Honig’s Puppet CEO Elliot Maza settles with the SEC

UPDATE 3.29.19: BioZone executive Brian Keller has also settled with the SEC. Judge Ramos approved the settlement today which bars Keller from participating in penny stock offerings and from being a director or officer of a penny stock company. Keller has a PHD and was the Chief Scientific Officer of Biozone.

Original Text
A member of the Team Honig securities fraud case has settled with the Securities and Exchange Commission. Elliot Maza, the former CEO for BioZone, agreed to be barred from participating in penny stocks. If a judge approves the settlement he will also be barred from being a director or officer of penny stocks. The judgement was signed on March 21st and the SEC didn’t list the amount of disgorgement or fines yet.

Elliot was put into the top job at Biozone as Honig’s puppet CEO after Honig, Michael Brauser, and Philip Frost invested in the company as a group. In typical fashion they loaded the company with heavy debt interest and never made capital improvements as promised and then took over management.The SEC says Team Honig ended up controlling 45% of the stock in Biozone without disclosing it.

According to the SEC, after a successful pump and dump in early 2013 Honig and Brauser hatched a plan to sell the only valuable patent asset of Biozone to another issuer they controlled. It’s called Company M in the amended complaint and is believed to be MuscelPharm ($MSLP). Honig had a lucrative consulting contract with company M and got it to make a $2 million investment into Biozone via a convertible note with 10% interest for a one year term. The deal also had warrants in it to purchase 10 million shares of Biozone for $.40 on a cashless basis (estimated value would be $2.5 million). After the investment BioZone then sold their assets to company M for only 1.2 million shares of Company M. The deal was very lucrative for Company M who got Biozone assets for pennies on the dollars and depleted any value for original shareholders and gave Team Honig millions of shares in Biozone for very little money. Then Honig and Brauser engineered a reverse merger of Biozone to CoCrystal (a private company) and used all the cheap shares they got in the company M deal to start a new pump and dump.

I first reported on the fraud in BioZone led by this team in 2016.It was the first time the investing public was alerted to the fact that the government was investing Honig and others for a ring of micrcocap fraud. Honig was furious about it and plotted revenge. Biozone was founded by Daniel Fisher, who after taking Honig’s investment and realizing the fraud scheme went to the FBI and the SEC to report the fraud. Additionally Fisher sued Team Honig for civil fraud in California after they pushed him out of his company. In that lawsuit he talks about being a government whistleblower. Biozone’s patent lawyer, Lee Pederson also blew the whistle with government officials on team Honig’s actions and has tried to hold them accountable in the courts with his own lawsuits. The SEC knew about the Team Honig scheme in Biozone for at least 4 years before they brought a case.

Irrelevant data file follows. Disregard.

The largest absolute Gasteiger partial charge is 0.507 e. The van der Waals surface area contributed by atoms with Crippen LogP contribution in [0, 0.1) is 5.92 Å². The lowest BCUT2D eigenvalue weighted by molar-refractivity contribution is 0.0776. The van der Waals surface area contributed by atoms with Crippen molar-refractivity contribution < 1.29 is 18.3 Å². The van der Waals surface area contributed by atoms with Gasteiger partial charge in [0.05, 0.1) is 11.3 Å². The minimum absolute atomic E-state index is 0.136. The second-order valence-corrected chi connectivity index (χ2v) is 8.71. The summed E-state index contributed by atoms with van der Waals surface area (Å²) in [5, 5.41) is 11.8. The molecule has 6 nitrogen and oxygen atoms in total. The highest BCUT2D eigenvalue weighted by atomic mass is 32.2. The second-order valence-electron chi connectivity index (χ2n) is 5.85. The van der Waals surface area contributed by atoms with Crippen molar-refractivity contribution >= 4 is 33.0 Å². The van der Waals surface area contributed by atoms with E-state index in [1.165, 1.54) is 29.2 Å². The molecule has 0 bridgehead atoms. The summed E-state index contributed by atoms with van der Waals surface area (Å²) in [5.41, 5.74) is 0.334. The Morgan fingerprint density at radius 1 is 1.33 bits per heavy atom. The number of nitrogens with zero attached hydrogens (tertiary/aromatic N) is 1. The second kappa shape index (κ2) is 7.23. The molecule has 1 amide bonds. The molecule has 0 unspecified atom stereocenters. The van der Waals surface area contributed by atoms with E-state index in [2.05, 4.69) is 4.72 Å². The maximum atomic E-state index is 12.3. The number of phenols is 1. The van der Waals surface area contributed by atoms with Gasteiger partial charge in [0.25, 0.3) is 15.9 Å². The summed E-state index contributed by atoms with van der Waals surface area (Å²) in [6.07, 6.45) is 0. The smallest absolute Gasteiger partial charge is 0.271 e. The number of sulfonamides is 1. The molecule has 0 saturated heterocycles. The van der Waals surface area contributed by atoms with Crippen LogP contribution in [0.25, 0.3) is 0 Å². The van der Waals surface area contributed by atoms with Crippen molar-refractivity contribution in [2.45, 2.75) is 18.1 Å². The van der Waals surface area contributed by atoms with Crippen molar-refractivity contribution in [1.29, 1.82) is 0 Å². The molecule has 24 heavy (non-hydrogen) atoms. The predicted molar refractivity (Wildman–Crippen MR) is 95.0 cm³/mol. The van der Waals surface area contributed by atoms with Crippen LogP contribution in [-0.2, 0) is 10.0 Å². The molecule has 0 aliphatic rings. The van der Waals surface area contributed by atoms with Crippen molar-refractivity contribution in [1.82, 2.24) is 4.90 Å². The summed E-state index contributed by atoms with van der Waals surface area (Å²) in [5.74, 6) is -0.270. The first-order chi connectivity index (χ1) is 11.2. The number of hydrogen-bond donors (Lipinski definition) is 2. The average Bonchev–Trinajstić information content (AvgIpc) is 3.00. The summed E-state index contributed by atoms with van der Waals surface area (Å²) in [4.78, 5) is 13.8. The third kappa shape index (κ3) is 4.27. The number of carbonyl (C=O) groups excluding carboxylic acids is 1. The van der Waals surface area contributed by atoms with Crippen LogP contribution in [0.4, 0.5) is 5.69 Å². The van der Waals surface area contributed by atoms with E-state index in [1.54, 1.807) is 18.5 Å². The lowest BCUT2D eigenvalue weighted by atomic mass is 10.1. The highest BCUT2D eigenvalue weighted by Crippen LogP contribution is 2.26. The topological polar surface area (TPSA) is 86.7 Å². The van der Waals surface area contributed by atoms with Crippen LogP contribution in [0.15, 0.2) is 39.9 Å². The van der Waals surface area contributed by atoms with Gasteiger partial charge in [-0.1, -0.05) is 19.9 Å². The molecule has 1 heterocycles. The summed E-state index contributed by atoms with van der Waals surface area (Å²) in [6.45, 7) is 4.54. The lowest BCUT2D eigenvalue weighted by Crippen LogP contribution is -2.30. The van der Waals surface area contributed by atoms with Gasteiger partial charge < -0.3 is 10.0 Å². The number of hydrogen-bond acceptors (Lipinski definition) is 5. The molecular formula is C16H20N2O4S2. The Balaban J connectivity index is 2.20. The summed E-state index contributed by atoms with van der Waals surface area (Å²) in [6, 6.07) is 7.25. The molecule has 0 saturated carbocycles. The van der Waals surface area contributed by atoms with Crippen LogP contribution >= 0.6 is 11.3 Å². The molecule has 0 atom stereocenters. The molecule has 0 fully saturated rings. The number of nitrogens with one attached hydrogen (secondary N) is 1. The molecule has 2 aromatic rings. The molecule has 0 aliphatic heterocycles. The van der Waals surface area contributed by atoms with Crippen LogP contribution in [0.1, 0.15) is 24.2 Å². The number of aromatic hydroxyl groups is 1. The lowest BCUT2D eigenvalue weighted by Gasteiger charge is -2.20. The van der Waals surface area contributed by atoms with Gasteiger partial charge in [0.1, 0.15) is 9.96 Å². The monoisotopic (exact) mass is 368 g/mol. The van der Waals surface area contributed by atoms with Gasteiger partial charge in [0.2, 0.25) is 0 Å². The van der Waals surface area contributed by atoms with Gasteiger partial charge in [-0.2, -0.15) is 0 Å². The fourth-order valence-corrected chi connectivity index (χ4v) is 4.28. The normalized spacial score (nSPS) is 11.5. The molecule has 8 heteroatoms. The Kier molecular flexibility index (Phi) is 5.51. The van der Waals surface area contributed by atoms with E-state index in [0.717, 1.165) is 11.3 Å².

Honig’s deal lawyer, Harvey Kesner, who was pushed out of his law firm as a named partner last year, sued Daniel Fisher on behalf of Team Honig, with accusation of speaking to journalists after Fisher had settled his case with the bad actors for $2 million. Fisher had signed a ‘don’t disparage us’ agreement but Team Honig never delivered on the settlement payout. Kesner used his suit against Fisher to try and force a judge to make Fisher turn over any emails to journalist. I originally reported on this move of intimidation by Team Honig in 2016 and the SEC confirmed this happen in the new amended complaint field this month. A California judge ended up fining Fisher $1,000 for speaking out on what happen and ordered Fisher not to talk to the public because of his settlement agreement.

After the judge’s decision attorney Harvey Kesner deemed this should mean I should stop reporting on the alleged fraud at Biozone also but I never agreed with that line of thinking. Kesner wrote me saying Fisher was forced to withdraw his SEC whistleblower claim. But I knew Fisher had testified for the SEC and that testimony could be used to build a case. So I refused to report Honig wasn’t under SEC investigation but agreed to mention the California judges decision to protect other sources Team Honig was trying to get the court to force me to name. And when the SEC brought their case against Team Honig this September I was proven right.

Biozone turned into CoCrystal Pharma and the company eventually admitted in SEC filings it was under SEC investigation.

Maza was represented by a New York attorney named Nelson Barker. The SEC settlement says Maza doesn’t have to admit guilt but then adds in paragraph 11, which says he can’t deny any of the accusation in the SEC amended complaint. Maza is a small player in this gang of bad actors so unless the SEC gets him to turn evidence against Honig this isn’t much of a significant win for the regulator.

Elliot Maza SEC Judgment 3…. by on Scribd


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  1. So John Lemak a frequent co investor of “to tall” Barry is suing him for losses from an investment in a company named Mabvax. It’s the pot suing the kettle. Fraudsters suing each other.

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